Factors affecting the likelihood of drug and/or alcohol addiction are many. It can affect people of any age, sex or economic status. But certain elements do affect the likelihood and speed of developing an addiction: - Family history of addiction If a blood relative such as a parent or grandparent has drug or alcohol problems, there can be a greater chance of becoming addicted to either one or both yourself. There is a genetic predisposition that appears to play a role in creating a more likely scenario of falling into this trap. - Having a mental disorder Anyone with a mental disorder such as depression, attention-deficit/hyperactivity disorder, or post-traumatic stress syndrome, will be more susceptible to chemical dependence. - Being male Males have a more likely issue with being dependent on either drugs or alcohol probably due to men being more risk takers than women. Women, however, will become addicted much faster than men. - Lack of family involvement This can be a primary stimulate igniting the need to search out comfort from a chemical substance when little comfort or parental supervision was experienced growing up. Lack of close bonds between parent and child or with siblings can lead to feelings of not belonging, not being understood, having little guidance or direction, or feeling unloved, which all can increase the risk of addiction. - Peer pressure During childhood and adolescence, who you befriend has a strong influence on choices you will make, good or bad. If your peer group is experimenting with using drugs or alcohol, there is a much greater chance you'll be persuaded to follow their lead. - Experiencing depression, anxiety or loneliness These painful psychological feelings are sometimes overwhelmingly hard to ignore, making it tough to function normally day to day. In order to compensate for those difficult feelings, using drugs or alcohol can Continue Reading

Children of Heroin, Part III: Surviving trauma

As a 7-year-old, Isaac Grey Edelhauser awoke one day to find his mother gone from their home.“The day she left, instead of saying goodbye to me in the morning, she left a note,” recalled Isaac, now 15, of Lacey. “The lack of knowledge affected me. It was like— oh, she’s gone now. I didn’t know what was happening. I didn’t even know what heroin was. It hurt to have - you know…I missed my mom.”His father was already gone. Both his parents have said they are heroin addicts who have struggled with their addictions since before Isaac was born.Isaac, in fact, had his first taste of addiction while he was in her womb.Isaac was born with Neonatal Abstinence Syndrome, a drug withdrawal syndrome in infants. Shortly after birth, Isaac was treated with methadone because his mother was on a low dose of that drug during her pregnancy. Methadone eases the withdrawal from opioids in infants - in this case methadone itself - as they are weaned from it.Hidden behind the death toll of the heroin and opioid epidemic is its devastating effect on children and others. But unlike the tens of thousands of NAS babies and silent victims of drug abuse, Isaac shows no physical or emotional scars. Heroin addiction hurt his family, but he thrived because his parents remained in his life, he said, with parental supervision passed to his grandparents. READ: Children of Heroin, Part I, Chapter I: 'Stabbed in the heart' READ: Children of Heroin, Part I, Chapter II: Addiction READ: Children of Heroin, Part I, Chapter III: Death of a father READ: Children of Heroin, Part II: Born on drugs READ: Somerset County prosecutor takes aim at drug abuse READ: Hunterdon County waging fight against heroin addiction READ: New START for Hunterdon County addicts READ: Heroin discussion to focus on risk to kids READ: Heroin addicts share recovery stories READ: Heroin: The killer in your home Continue Reading

Doctors and midwives face off on the best place for mothers to give birth: Home or hospital

Midwives and doctors are longtime rivals in the politics governing where women should give birth: Home or hospital. But that tension, typically played out privately between pregnant women and their health care providers, was laid bare this month in the case of two Idaho midwives suspended by the state after three babies died during a 14-month period between 2010 and 2011. The Baby Place in Meridian remains open, but its midwife owner, Coleen Goodwin, and her daughter, Jerusha Goodwin, are barred for now from practicing, in part over decisions allegedly influenced by their distrust and frayed relationships with doctors in hospitals where they felt mistreated or disrespected. A former employee who trained at The Baby Place said hostility the Goodwins developed for doctors ultimately led to delays in emergency transports to hospitals. Dani Kennedy told The Associated Press this antagonism caused them to make decisions against the best interests of mothers and babies, broadening the historic midwife-doctor divide to a wide gulf - with tragic consequences. Coleen Goodwin "did hesitate to transport, and that was really upsetting to me," said Kennedy, who trained at The Baby Place between 2007 and 2010. She left to open a practice in Hawaii, in part over these concerns. "I wanted to work in an environment where I was able to make my own decisions about the care of my clients," she said. Kennedy was interviewed by Idaho investigators who began scrutinizing the Goodwins after one of the three mothers who lost babies lodged a complaint with the state. The Goodwins, whose website indicates they've helped 1,400 women give birth, declined interviews, including on Monday. A receptionist who answered the phone declined to say who is providing services to women following the Goodwins' March 23 suspensions. St. Luke's Health System spokesman Ken Dey in Boise declined to comment specifically about the Goodwins' interactions with doctors at the hospital's Continue Reading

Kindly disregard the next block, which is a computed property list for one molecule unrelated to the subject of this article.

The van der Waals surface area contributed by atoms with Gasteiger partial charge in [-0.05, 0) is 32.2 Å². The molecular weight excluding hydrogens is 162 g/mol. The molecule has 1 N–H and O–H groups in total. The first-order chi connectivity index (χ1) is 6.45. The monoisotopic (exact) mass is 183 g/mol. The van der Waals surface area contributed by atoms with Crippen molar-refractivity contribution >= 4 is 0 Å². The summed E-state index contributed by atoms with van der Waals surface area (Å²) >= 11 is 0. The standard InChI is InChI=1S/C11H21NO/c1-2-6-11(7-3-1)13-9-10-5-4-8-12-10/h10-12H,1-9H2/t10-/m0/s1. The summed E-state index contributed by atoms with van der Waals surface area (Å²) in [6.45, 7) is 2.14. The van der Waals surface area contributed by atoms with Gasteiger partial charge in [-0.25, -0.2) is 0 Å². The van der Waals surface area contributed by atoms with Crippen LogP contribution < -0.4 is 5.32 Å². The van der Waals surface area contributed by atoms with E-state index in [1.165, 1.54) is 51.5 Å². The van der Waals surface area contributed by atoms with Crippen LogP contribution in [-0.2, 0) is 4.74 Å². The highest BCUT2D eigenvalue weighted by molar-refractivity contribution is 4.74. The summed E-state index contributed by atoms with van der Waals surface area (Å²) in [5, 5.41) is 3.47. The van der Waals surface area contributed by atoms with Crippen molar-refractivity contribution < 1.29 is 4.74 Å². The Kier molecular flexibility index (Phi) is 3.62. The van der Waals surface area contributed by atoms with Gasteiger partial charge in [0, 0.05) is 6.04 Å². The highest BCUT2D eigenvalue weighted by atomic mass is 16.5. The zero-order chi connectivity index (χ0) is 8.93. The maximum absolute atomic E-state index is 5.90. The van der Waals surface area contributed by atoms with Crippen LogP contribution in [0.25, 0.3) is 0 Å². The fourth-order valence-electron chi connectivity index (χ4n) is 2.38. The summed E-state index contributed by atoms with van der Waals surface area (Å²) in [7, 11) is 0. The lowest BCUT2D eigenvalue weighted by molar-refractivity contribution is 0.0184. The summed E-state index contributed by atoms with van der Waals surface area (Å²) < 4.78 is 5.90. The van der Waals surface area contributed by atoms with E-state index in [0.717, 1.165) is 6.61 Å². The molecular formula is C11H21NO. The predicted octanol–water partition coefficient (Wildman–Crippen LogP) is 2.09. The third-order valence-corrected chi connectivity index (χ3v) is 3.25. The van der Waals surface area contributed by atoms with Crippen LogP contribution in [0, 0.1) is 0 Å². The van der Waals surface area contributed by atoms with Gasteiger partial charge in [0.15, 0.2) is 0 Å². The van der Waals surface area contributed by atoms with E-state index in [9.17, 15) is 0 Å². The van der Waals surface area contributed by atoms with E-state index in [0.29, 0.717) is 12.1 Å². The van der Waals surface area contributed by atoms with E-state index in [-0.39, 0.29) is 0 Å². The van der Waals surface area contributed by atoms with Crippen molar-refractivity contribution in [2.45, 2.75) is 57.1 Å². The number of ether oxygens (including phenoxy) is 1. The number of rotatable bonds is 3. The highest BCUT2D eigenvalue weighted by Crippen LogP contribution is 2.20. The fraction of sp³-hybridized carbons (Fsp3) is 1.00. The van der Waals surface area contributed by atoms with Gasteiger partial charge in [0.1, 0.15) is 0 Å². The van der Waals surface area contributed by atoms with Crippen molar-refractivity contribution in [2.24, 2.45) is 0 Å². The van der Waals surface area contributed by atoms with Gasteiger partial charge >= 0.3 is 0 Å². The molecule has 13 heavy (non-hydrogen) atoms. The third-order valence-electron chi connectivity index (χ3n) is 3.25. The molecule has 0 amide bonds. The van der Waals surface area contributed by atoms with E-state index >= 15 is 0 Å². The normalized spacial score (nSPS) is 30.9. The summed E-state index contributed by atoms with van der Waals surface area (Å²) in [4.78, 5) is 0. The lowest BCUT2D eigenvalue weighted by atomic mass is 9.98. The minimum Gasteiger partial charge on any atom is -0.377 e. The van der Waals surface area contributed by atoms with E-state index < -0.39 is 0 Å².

Corrections & Clarifications

To report corrections & clarifications, contact:Please indicate whether you're responding to content online or in the newspaper.The following corrections & clarifications have been published on stories produced by USA TODAY's newsroom: February 2018Life:An earlier version of this report incorrectly credited the 1996 Summer Olympics performance of The Power of the Dream. Celine Dion sang the theme at the opening ceremony; the song was performed again at the closing ceremony by Rachel McMullin and a choir of other children.​ Sports: A previous version of this graphic incorrectly located hockey player Megan Keller's hometown on the map. Sports: An earlier version of this story misidentified the U.S. hockey player who is quoted in the third paragraph. Opinion: An earlier version of this column mischaracterized who could receive a tax credit for campaign donations. It would be refundable and available to all Americans who file taxes. Sports: A photo in some editions Feb. 8 incorrectly identified the person next to New England Patriots coach Bill Belichick. The person was special teams coach Joe Judge. Sports: A headline in some Feb. 12 editions had an incorrect result of Serena and Venus Williams’ doubles match in the Fed Cup. The sisters lost. Twitter: On Feb. 11, a previous tweet misidentified Olympic gold medalist Jamie Anderson. Continue Reading